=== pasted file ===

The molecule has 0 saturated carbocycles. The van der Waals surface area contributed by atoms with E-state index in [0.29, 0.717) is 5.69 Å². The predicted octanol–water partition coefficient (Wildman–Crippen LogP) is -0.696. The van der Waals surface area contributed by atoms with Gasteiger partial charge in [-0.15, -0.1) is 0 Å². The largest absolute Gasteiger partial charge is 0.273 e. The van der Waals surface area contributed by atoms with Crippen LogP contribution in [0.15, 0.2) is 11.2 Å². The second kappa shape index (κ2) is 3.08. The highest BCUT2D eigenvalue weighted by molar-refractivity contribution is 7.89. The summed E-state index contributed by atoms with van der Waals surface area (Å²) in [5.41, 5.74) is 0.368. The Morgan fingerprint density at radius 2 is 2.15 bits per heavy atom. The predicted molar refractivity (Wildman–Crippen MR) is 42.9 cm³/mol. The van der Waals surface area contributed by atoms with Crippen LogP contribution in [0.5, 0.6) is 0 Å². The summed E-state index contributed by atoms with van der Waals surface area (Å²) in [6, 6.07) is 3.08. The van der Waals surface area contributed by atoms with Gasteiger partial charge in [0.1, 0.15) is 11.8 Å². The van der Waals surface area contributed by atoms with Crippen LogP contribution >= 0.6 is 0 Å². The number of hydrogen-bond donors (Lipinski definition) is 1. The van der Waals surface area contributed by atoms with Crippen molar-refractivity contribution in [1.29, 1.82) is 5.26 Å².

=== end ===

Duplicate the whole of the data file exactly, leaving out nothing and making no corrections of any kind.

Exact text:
The molecule has 0 saturated carbocycles. The van der Waals surface area contributed by atoms with E-state index in [0.29, 0.717) is 5.69 Å². The predicted octanol–water partition coefficient (Wildman–Crippen LogP) is -0.696. The van der Waals surface area contributed by atoms with Gasteiger partial charge in [-0.15, -0.1) is 0 Å². The largest absolute Gasteiger partial charge is 0.273 e. The van der Waals surface area contributed by atoms with Crippen LogP contribution in [0.15, 0.2) is 11.2 Å². The second kappa shape index (κ2) is 3.08. The highest BCUT2D eigenvalue weighted by molar-refractivity contribution is 7.89. The summed E-state index contributed by atoms with van der Waals surface area (Å²) in [5.41, 5.74) is 0.368. The Morgan fingerprint density at radius 2 is 2.15 bits per heavy atom. The predicted molar refractivity (Wildman–Crippen MR) is 42.9 cm³/mol. The van der Waals surface area contributed by atoms with Crippen LogP contribution in [0.5, 0.6) is 0 Å². The summed E-state index contributed by atoms with van der Waals surface area (Å²) in [6, 6.07) is 3.08. The van der Waals surface area contributed by atoms with Gasteiger partial charge in [0.1, 0.15) is 11.8 Å². The van der Waals surface area contributed by atoms with Crippen LogP contribution >= 0.6 is 0 Å². The number of hydrogen-bond donors (Lipinski definition) is 1. The van der Waals surface area contributed by atoms with Crippen molar-refractivity contribution in [1.29, 1.82) is 5.26 Å².